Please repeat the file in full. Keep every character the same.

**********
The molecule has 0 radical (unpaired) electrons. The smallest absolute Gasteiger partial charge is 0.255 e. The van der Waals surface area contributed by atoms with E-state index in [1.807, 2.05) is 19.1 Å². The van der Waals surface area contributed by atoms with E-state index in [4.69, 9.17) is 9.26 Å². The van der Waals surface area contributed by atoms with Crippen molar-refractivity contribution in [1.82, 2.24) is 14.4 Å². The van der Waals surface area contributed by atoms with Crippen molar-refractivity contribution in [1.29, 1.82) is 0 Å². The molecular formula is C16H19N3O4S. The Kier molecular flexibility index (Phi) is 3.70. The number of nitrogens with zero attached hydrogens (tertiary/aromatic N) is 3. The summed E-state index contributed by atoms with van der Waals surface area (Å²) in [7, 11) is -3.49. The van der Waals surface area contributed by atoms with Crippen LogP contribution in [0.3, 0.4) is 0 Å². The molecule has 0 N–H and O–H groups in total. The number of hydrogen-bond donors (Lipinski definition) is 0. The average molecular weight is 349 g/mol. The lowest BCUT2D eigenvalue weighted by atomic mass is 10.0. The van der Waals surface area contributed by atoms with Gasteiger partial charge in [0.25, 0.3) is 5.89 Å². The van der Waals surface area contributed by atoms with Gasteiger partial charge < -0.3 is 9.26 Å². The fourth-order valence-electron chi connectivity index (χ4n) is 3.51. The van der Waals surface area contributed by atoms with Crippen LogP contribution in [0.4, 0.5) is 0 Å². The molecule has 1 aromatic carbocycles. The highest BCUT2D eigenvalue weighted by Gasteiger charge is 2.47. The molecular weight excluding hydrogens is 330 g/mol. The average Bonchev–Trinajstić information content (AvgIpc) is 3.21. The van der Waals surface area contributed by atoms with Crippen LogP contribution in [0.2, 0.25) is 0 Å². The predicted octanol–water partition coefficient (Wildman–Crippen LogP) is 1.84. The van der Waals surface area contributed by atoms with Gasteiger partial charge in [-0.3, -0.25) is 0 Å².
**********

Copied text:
The molecule has 0 radical (unpaired) electrons. The smallest absolute Gasteiger partial charge is 0.255 e. The van der Waals surface area contributed by atoms with E-state index in [1.807, 2.05) is 19.1 Å². The van der Waals surface area contributed by atoms with E-state index in [4.69, 9.17) is 9.26 Å². The van der Waals surface area contributed by atoms with Crippen molar-refractivity contribution in [1.82, 2.24) is 14.4 Å². The van der Waals surface area contributed by atoms with Crippen molar-refractivity contribution in [1.29, 1.82) is 0 Å². The molecular formula is C16H19N3O4S. The Kier molecular flexibility index (Phi) is 3.70. The number of nitrogens with zero attached hydrogens (tertiary/aromatic N) is 3. The summed E-state index contributed by atoms with van der Waals surface area (Å²) in [7, 11) is -3.49. The van der Waals surface area contributed by atoms with Crippen LogP contribution in [0.3, 0.4) is 0 Å². The molecule has 0 N–H and O–H groups in total. The number of hydrogen-bond donors (Lipinski definition) is 0. The average molecular weight is 349 g/mol. The lowest BCUT2D eigenvalue weighted by atomic mass is 10.0. The van der Waals surface area contributed by atoms with Gasteiger partial charge in [0.25, 0.3) is 5.89 Å². The van der Waals surface area contributed by atoms with Gasteiger partial charge < -0.3 is 9.26 Å². The fourth-order valence-electron chi connectivity index (χ4n) is 3.51. The van der Waals surface area contributed by atoms with Crippen LogP contribution in [0.4, 0.5) is 0 Å². The molecule has 1 aromatic carbocycles. The highest BCUT2D eigenvalue weighted by Gasteiger charge is 2.47. The molecular weight excluding hydrogens is 330 g/mol. The average Bonchev–Trinajstić information content (AvgIpc) is 3.21. The van der Waals surface area contributed by atoms with Crippen LogP contribution in [0.2, 0.25) is 0 Å². The predicted octanol–water partition coefficient (Wildman–Crippen LogP) is 1.84. The van der Waals surface area contributed by atoms with Gasteiger partial charge in [-0.3, -0.25) is 0 Å².